Brant Bjork is revered as a legend in the niche, rock 'n' roll realm of fuzz 'n' filth—desert rock and stoner rock, that is. He has been involved with numerous projects during his career, even delving into hardcore punk early on. But he's primarily known for his work with the band from which QUEENS OF THE STONE AGE was born, KYUSS, as well as FU MANCHU. The desert-dwelling multi-instrumentalist returns now with "Jacoozzi", a slice of yore that has finally had the opportunity to surface.
The ten songs comprising "Jacoozzi" have been collecting dust in the desert for nearly a decade. Back then, Bjork felt a sense of burnout from excessive touring, and was going through a divorce. During this less than desirable state, Bjork entered a house in Joshua Tree, California, to record a solo record. He decided to scrap his preconceived ideas in favor of allowing the tape to roll as he created music from the heart in an improvisational manner. And, further explaining why "Jacoozzi" was shelved for so long, once the release was recorded, Bjork's former bandmate in KYUSS, vocalist John Garcia, asked him if he wanted to regroup—an effort that successfully led to the KYUSS LIVES! tours and the related follow-up project: VISTA CHINO.
It was just a few days into the recording session, back in 2010, before Bjork ditched the solo album idea in favor of simply jamming by himself and, for all intents and purposes, for himself. He initially built eight tracks of drum beats as the foundation, later layering other instruments atop. While Bjork's intention for these tracks was to capture the essence of his debut solo release, 1999's "Jalamanta", the energy and general feel of "Jacoozzi" has more in common with 2013's "Peace", the album by the aforementioned post-KYUSS project (sans Josh Homme) VISTA CHINO. The similarities between "Jacoozzi" and "Peace" make sense considering that the latter was recorded onto tape only three years after Bjork's shelved tracks. More specifically, the drums for both albums clearly constitute the bedrock upon which additional tracks and instrumentation are layered.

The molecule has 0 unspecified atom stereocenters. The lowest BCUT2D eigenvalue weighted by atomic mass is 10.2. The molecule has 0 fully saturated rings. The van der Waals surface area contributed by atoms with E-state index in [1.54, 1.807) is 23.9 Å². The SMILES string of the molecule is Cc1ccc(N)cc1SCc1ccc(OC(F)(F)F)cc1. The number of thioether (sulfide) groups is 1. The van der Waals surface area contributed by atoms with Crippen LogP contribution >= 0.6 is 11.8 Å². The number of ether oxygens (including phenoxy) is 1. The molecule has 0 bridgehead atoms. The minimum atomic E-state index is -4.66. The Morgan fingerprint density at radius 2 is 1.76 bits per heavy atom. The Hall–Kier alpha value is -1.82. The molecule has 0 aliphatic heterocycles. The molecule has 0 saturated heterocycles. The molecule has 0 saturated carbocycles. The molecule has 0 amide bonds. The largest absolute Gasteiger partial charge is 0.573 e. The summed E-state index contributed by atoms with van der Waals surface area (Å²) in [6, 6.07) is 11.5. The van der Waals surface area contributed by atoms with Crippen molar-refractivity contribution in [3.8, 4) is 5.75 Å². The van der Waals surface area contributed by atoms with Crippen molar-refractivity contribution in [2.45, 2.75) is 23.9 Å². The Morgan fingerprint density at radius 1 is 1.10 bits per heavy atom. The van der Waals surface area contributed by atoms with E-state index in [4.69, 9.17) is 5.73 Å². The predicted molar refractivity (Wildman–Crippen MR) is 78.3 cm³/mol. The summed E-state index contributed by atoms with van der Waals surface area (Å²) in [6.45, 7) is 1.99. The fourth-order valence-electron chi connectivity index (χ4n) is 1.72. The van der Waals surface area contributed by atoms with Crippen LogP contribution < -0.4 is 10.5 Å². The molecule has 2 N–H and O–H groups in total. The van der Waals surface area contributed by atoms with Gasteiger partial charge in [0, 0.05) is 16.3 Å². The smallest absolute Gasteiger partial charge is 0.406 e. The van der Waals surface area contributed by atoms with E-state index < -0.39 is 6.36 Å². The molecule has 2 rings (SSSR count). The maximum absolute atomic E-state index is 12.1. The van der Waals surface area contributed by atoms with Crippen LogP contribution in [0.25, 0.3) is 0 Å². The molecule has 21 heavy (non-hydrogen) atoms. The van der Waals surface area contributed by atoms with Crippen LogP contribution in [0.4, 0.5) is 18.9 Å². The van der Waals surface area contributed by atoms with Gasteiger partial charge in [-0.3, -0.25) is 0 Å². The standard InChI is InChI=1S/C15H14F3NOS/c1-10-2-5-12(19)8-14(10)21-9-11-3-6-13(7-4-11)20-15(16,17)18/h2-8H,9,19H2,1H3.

The prominent percussive element not only steers the ship, it assumes a central role with power, conviction and a primal quality drawn from the tribal-like beats. The rhythmic groove is everything, and it's simply hypnotic. This is the case throughout the entirety of "Jacoozzi", but perhaps most prominently on the opening track, "Can't out Run the Sun". "Jacoozzi" won't be regarded as the pinnacle of Bjork's career, but it is a genuine and sincere creative expression that's admirable in terms of artistic integrity, and—most importantly—longtime fans will likely find it appealing.